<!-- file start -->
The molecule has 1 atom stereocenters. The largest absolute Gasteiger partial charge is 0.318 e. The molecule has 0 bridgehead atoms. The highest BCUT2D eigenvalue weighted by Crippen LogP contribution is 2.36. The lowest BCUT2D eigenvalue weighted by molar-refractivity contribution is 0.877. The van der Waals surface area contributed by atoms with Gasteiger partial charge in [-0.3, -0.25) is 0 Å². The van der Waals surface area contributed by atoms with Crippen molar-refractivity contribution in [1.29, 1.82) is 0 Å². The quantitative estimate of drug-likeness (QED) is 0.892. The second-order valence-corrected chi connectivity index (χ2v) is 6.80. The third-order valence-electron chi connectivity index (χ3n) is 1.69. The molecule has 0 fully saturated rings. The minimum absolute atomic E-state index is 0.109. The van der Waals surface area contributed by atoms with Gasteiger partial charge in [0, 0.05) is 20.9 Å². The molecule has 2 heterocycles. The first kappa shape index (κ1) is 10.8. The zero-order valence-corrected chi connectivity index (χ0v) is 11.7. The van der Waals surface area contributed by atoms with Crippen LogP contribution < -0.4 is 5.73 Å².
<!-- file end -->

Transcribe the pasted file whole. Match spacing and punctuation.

The molecule has 1 atom stereocenters. The largest absolute Gasteiger partial charge is 0.318 e. The molecule has 0 bridgehead atoms. The highest BCUT2D eigenvalue weighted by Crippen LogP contribution is 2.36. The lowest BCUT2D eigenvalue weighted by molar-refractivity contribution is 0.877. The van der Waals surface area contributed by atoms with Gasteiger partial charge in [-0.3, -0.25) is 0 Å². The van der Waals surface area contributed by atoms with Crippen molar-refractivity contribution in [1.29, 1.82) is 0 Å². The quantitative estimate of drug-likeness (QED) is 0.892. The second-order valence-corrected chi connectivity index (χ2v) is 6.80. The third-order valence-electron chi connectivity index (χ3n) is 1.69. The molecule has 0 fully saturated rings. The minimum absolute atomic E-state index is 0.109. The van der Waals surface area contributed by atoms with Gasteiger partial charge in [0, 0.05) is 20.9 Å². The molecule has 2 heterocycles. The first kappa shape index (κ1) is 10.8. The zero-order valence-corrected chi connectivity index (χ0v) is 11.7. The van der Waals surface area contributed by atoms with Crippen LogP contribution < -0.4 is 5.73 Å².